Copyright Infringement


Infringement of copyright

Assuming that ownership can be established, the question is typically whether or not any copying of the work has taken place without the licence of the owner of the copyright.  There are a number of specific provisions which cover specific scenarios but generally, copyright will be infringed if a person reproduces, publishes or communicates the work or a substantial part of it to the public in Australia, and they cannot rely on any of the defences provided for under the Copyright Act.  

Reproduction for example would occur as soon as a document is put onto a USB stick, if a work is copied by drawing it by hand, or words are copied and pasted into an email before sending the email.  Often the reproduction right is the first right to be infringed.

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There are various defences.  It is important to act quickly and decisively and our practitioners are familiar with the relevant precedent case law necessary to advise you about the issues at hand and the quantum of damages involved in relation to your matter.

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It is important to first establish whether or not copyright subsists in the relevant work.  Broadly speaking, under the Copyright Act 1959 (Cth) copyright will subsist if the relevant work was first published in Australia and if the author was either an Australian citizen or resident of Australia.  Even if the work was not first published in Australia, but in a country that is a party to a treaty of which Australia is also a party, then the work is likely to be protected in the same or a similar manner and be provided with the same protection in Australia.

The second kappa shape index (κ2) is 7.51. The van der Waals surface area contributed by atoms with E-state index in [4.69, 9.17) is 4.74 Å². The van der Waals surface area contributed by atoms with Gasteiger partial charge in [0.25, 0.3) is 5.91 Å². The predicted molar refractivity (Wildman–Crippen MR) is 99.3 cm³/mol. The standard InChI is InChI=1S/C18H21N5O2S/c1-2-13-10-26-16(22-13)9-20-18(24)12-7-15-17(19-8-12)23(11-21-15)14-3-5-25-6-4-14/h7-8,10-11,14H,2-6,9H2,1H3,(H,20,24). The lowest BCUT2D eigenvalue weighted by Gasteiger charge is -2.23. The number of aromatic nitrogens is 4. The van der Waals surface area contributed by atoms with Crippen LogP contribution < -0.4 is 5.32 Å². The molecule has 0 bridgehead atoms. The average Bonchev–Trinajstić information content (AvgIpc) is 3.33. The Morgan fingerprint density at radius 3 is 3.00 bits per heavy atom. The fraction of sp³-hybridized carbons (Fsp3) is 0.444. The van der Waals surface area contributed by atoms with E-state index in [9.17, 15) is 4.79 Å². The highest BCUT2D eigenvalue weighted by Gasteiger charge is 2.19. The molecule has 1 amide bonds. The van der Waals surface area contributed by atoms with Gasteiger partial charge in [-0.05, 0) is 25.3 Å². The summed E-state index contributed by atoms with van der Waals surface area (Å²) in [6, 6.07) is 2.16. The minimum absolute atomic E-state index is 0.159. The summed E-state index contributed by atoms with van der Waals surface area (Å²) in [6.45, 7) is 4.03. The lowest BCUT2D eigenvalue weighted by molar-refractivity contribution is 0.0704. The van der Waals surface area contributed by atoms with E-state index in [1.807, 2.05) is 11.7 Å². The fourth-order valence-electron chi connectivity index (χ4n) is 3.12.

what can you do if your copyright has been infringed?

The remedies available under the Copyright Act 1959 (Cth) include an injunction to prevent the respondent from infringing or continuing to infringe.  In addition, the applicant can elect to pursue either an account of profits or damages.  If damages are sought, compensatory damages are available as well as additional damages if, in summary, the conduct of the respondent was flagrant.

who owns the copyright?

Copyright generally vests in the author except for example where the author created the work in the course of their employment.  So one needs to ensure that any assignments of copyright have been made in writing to the person seeking to enforce the copyright.  If you hire a contractor for example to create artistic works for your business, it is not enough that you paid them for their work.  Any assignment must be in writing.

what to do if you are accused of copyright infringement

It is important that you obtain advice promptly as to whether or not the applicant is entitled to seek a remedy and whether or not any defences are available.  If infringement can be established, your conduct can have a bearing upon whether or not additional damages are available to the applicant.

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